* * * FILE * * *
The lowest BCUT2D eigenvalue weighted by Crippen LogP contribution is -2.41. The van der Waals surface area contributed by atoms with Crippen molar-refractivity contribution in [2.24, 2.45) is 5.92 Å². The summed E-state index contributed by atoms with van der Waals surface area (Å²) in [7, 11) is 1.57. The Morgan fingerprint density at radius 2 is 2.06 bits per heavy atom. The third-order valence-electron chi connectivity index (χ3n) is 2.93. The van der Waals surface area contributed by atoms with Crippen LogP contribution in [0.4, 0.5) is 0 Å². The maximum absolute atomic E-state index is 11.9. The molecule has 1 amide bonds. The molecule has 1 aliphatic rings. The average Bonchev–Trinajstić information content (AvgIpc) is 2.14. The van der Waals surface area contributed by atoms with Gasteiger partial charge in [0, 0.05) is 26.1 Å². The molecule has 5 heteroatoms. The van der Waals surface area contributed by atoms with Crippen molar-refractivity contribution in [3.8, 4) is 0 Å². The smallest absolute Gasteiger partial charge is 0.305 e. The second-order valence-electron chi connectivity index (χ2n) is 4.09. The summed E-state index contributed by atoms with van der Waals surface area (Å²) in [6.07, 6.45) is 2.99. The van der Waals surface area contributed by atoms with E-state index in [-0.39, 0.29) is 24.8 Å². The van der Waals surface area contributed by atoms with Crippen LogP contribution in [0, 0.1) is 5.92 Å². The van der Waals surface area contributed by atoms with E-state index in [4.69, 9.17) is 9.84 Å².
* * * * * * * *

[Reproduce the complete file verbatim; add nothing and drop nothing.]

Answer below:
The lowest BCUT2D eigenvalue weighted by Crippen LogP contribution is -2.41. The van der Waals surface area contributed by atoms with Crippen molar-refractivity contribution in [2.24, 2.45) is 5.92 Å². The summed E-state index contributed by atoms with van der Waals surface area (Å²) in [7, 11) is 1.57. The Morgan fingerprint density at radius 2 is 2.06 bits per heavy atom. The third-order valence-electron chi connectivity index (χ3n) is 2.93. The van der Waals surface area contributed by atoms with Crippen LogP contribution in [0.4, 0.5) is 0 Å². The maximum absolute atomic E-state index is 11.9. The molecule has 1 amide bonds. The molecule has 1 aliphatic rings. The average Bonchev–Trinajstić information content (AvgIpc) is 2.14. The van der Waals surface area contributed by atoms with Gasteiger partial charge in [0, 0.05) is 26.1 Å². The molecule has 5 heteroatoms. The van der Waals surface area contributed by atoms with Crippen molar-refractivity contribution in [3.8, 4) is 0 Å². The smallest absolute Gasteiger partial charge is 0.305 e. The second-order valence-electron chi connectivity index (χ2n) is 4.09. The summed E-state index contributed by atoms with van der Waals surface area (Å²) in [6.07, 6.45) is 2.99. The van der Waals surface area contributed by atoms with E-state index in [-0.39, 0.29) is 24.8 Å². The van der Waals surface area contributed by atoms with Crippen LogP contribution in [0, 0.1) is 5.92 Å². The van der Waals surface area contributed by atoms with E-state index in [4.69, 9.17) is 9.84 Å².